By Annette Pinder
UBMD Internal Medicine has opened Western New York’s fist Long-COVID Center, and it is accepting all patients, regardless of whether or not they have insurance. “Our center welcomes everyone,” said Sanjay Sethi, MD, center co-director, professor, and chief of the Division of Pulmonary, Critical Care and Sleep Medicine at UBMD Internal Medicine and the Jacobs School. Allison Brashear, MD, MBA, vice president for health sciences at the University at Buffalo, dean of the Jacobs School and president of UBMD Physicians’ Group, notes that many Western New Yorkers continue to experience symptoms from COVID.
Center patients will undergo a comprehensive assessment and full medical history. Thereafter, each patient will be discussed by a multidisciplinary team of medical providers, occupational and physical therapists, as well as a social worker and community health worker from the Buffalo Urban League. The team will determine the unique care each patient requires, including any required tests, management plans, and future appointments.
“Some patients will be referred to medical specialists, while others will be referred to physical or occupational therapy. We will individualize the plan to whatever each individual needs. In addition, we want to pay careful attention to social determinants of health, including issues of healthcare access and community support,” said Sethi. While there are no diagnostic tests or proven treatments for long-COVID, the team will provide patients with help and support, and also determine if their symptoms might be due to an underlying condition that may have been present prior to their getting COVID. Non-medication interventions such as physical and occupational therapy to address chronic fatigue symptoms will also be provided.
An important aspect of the center is that providers will be able to share what they learn with other Western New York health providers. The center is also part of an ongoing joint effort by UBMD and UB that has been investigating, managing, and conducting long-COVID research since the start of the pandemic. To support this, UB and UBMD launched a community-based long COVID registry questionnaire to connect patients with information about opportunities to participate in research. So far, more than 800 people have participated. While not required, center directors strongly encourage patients to participate in the registry. For example, Thomas Guttuso, MD, a physician with UBMD Neurology and a professor of neurology in the Jacobs School, who conducted a long Covid clinical trial on low-dose lithium, used the registry to enroll many participants who benefited from the trial.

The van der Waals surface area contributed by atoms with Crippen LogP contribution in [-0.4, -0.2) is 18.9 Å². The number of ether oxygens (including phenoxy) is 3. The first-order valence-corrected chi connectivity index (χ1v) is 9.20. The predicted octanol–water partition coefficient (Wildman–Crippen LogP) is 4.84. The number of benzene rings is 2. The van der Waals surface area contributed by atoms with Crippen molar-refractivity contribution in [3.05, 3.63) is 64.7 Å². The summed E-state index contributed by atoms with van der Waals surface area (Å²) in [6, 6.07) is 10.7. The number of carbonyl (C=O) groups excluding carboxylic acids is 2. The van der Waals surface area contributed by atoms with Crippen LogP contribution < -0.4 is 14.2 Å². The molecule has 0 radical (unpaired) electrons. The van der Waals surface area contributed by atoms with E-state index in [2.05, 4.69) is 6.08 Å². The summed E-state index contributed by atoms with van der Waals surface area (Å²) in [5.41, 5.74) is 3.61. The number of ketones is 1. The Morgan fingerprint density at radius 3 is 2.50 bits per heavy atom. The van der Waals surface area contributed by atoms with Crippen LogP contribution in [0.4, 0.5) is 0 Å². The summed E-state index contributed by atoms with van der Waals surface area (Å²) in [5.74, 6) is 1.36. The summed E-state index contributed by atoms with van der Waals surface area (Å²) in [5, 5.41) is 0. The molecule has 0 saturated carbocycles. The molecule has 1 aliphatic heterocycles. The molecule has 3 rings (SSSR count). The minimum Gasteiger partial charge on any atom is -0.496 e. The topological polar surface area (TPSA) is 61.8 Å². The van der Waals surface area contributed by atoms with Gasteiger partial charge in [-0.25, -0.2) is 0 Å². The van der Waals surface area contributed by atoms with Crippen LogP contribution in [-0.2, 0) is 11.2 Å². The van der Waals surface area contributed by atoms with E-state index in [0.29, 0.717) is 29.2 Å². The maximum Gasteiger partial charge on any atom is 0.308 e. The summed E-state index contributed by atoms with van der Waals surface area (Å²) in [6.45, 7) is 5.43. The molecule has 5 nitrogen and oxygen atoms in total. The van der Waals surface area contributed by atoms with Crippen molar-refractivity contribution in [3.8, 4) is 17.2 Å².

The center’s ability to serve all patients, whether they have insurance or not, was made possible by funding from the Mother Cabrini Health Foundation, whose mission is to improve the health and well-being of the most vulnerable New Yorkers. A partnership between the Center and the Buffalo Urban League is helping reach Buffalo’s underserved communities, which have been hard hit by COVID-19 and long-COVID.
In addition to providing treatment regardless of an individual’s ability to pay, parking is free for all patients. To make an appointment at the center, call Trudy Stern, NP at 716-323-0674, or visit https://www.ubmd.com/practice-locations/long-covid-recovery-center.html. For more about the registry, visit https://medicine.buffalo.edu/long-covid.html.